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Winter Time & CPAP - The Ultimate Guide

CPAP devices work by blowing pressurized room temperature air through a tube into a facial mask. The air then enters the airway where it mechanically splints open the passage to prevent airway collapse caused by obstructive sleep apnea. Winter brings drier air and breathing cold, dry air forced into the nasal cavity by CPAP is uncomfortable. Dry air can also cause the nose to work harder. This can lead to mouth breathing and dry mouth.

It is obvious that winter time can be challenging for CPAP therapy. Alongside with low temperatures we will be getting colds, the flu, sore throats, sinus infections, dry air, and other winter gifts. Below you can find some tips which will maximize CPAP therapy comfort and effectiveness during winter.

Get Your CPAP Winter - Ready

Get your CPAP equipment ready to take advantage of your CPAP therapy in winter time.

  • Use a Full Face CPAP Mask
  • Add Humidification
  • Avoid Rainout
  • Secure Power Supply

Use a Full Face CPAP Mask

Nasal CPAP masks require you to breathe only through your nose, but when nasal congestion develops, it becomes difficult to do this. Nasal congestion or resistance as experienced during a cold can lead to you breathing through your mouth.

A CPAP Full Face CPAP mask gets you around the issue by allowing you to breathe through your mouth while continuing your nightly CPAP treatment. That way not only do you get to breathe comfortably, but you also continue to reap the benefits of CPAP treatment so you can get your rest and get better faster.

Add Humidification

Use of heated humidification with CPAP treatment will help with nasal congestion, ease inflamed nasal passages and make the air more comfortable to breathe. 

Most CPAP machines nowadays come with built-in or an integrated CPAP heated humidifier.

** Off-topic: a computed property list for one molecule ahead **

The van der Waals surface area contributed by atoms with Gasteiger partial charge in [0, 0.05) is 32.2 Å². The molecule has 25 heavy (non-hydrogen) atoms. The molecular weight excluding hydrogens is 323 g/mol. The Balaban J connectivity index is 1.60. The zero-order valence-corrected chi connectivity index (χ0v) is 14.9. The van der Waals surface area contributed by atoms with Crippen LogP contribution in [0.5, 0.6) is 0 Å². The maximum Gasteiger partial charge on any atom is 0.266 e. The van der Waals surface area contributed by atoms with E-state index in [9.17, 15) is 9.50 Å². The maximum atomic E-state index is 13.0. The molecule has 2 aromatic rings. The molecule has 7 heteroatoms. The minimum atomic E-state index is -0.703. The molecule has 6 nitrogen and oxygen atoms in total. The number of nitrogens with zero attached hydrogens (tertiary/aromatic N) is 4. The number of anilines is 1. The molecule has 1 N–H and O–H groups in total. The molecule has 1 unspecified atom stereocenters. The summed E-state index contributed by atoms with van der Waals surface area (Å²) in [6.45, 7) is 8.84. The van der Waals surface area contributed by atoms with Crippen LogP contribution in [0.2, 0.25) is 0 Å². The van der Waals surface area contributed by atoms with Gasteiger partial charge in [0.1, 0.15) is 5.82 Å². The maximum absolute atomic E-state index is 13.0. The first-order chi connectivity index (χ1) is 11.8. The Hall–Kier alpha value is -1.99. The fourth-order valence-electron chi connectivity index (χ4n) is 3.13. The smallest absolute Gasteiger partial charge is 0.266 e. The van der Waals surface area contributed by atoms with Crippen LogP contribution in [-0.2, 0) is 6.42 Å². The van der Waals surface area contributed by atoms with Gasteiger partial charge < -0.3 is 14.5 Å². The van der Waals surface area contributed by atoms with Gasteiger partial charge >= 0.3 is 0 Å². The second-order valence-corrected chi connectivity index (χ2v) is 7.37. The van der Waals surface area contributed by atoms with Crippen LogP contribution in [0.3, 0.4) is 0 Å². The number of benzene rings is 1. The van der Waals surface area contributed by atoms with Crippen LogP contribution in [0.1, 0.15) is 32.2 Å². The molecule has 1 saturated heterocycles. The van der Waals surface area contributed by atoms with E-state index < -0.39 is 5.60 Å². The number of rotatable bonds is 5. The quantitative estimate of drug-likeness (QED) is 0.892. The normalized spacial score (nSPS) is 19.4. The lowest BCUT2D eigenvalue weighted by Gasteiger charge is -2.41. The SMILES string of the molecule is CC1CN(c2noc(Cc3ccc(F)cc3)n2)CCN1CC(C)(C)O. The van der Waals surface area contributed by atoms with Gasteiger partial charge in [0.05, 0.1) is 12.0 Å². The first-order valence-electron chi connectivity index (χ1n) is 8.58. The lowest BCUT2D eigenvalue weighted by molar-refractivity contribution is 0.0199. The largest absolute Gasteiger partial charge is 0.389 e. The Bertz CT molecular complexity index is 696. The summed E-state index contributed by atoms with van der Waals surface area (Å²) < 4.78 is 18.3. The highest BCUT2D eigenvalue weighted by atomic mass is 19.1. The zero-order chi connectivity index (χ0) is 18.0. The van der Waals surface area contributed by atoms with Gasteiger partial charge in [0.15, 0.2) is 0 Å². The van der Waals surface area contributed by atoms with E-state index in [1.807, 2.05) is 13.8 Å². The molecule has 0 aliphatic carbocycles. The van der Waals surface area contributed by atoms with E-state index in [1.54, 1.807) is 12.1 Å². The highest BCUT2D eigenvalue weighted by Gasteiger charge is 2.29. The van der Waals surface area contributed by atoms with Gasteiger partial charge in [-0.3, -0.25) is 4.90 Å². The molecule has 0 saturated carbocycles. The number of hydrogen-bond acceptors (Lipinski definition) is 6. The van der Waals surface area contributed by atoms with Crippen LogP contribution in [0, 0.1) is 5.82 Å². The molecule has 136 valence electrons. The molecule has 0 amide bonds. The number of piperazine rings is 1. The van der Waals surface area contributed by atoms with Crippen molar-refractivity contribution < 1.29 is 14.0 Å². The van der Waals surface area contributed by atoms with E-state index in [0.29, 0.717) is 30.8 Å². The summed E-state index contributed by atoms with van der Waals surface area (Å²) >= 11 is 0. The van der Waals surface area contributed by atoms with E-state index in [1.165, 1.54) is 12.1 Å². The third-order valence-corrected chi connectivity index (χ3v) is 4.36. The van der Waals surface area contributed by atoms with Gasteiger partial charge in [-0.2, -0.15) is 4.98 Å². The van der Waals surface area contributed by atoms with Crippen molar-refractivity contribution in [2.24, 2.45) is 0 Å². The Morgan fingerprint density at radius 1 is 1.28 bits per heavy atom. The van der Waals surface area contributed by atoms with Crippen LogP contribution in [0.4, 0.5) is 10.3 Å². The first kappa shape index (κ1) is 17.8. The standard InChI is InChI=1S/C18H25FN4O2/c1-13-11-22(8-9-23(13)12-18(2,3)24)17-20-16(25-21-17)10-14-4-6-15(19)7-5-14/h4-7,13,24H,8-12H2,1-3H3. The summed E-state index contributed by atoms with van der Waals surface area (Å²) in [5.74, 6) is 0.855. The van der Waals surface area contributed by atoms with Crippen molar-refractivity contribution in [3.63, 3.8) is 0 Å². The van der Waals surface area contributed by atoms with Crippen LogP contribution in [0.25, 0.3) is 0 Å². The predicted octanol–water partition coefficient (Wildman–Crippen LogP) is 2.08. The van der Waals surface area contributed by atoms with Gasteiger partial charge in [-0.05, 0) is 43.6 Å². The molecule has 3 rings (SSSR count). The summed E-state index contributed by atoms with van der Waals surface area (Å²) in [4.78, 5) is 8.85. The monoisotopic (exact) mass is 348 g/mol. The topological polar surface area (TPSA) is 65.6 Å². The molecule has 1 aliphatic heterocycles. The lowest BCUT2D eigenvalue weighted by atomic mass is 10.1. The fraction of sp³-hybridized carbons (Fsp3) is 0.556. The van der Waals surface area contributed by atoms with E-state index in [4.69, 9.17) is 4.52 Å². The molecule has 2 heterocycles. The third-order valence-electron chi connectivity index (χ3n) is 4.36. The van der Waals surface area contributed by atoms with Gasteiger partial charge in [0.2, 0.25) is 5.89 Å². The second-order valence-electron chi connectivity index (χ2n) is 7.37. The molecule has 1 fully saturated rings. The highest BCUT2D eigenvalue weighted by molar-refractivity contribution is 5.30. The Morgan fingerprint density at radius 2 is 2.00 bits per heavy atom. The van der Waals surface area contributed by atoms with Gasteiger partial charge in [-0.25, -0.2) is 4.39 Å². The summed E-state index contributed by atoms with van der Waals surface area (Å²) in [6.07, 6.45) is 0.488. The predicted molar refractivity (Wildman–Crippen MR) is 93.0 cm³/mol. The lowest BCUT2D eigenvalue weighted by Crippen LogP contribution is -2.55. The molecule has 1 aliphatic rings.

CPAP Heated humidifiers use heat to warm the water to add moisture to the CPAP air. The temperature can be adjusted for more or less moisture. The higher the heat, the more moisture you will receive. Heated humidifiers are the preferred type of humidification among CPAP users. Heated humidification not only makes the pressurized air more comfortable to breathe, but it can also reduce the amount of pressure needed for some patients.

CPAP With Humidifier,

Avoid Rainout

When the air inside your humidifier is much warmer than the air in your tubing, or if humidified air cools in the tubing as a result of cold ambient room air, it may cause some moisture to condense inside the tubing and reach your mask as water, wetting the inside of your mask and face. This condensed moisture is called rainout.

There are several things you can do to eliminate rainout. The most simple is to warm up your tube. You can do this by placing your tubing under your bed covers. This solution is not very effective cause it eliminates moving during your sleep.

Another economy solution is to purchase specific CPAP tubing covers to insulate the tubing from the colder room temperature.

Most advanced and effective solution is to use a CPAP heated tube, which heats the air as it travels from the humidifier to the mask, in order to avoid condensation

Secure Power Supply

It is winter and storms are in the schedule. Storms, snow, tree falling can cause power outage for hours or even days.

So be prepared and power up your CPAP machine to enjoy your therapy even if you run out of electricity!

CPAP Batteries can be always plugged between your machine and the wall, so even if power in the house goes out, the battery will keep your CPAP running and you will continue enjoying your CPAP therapy!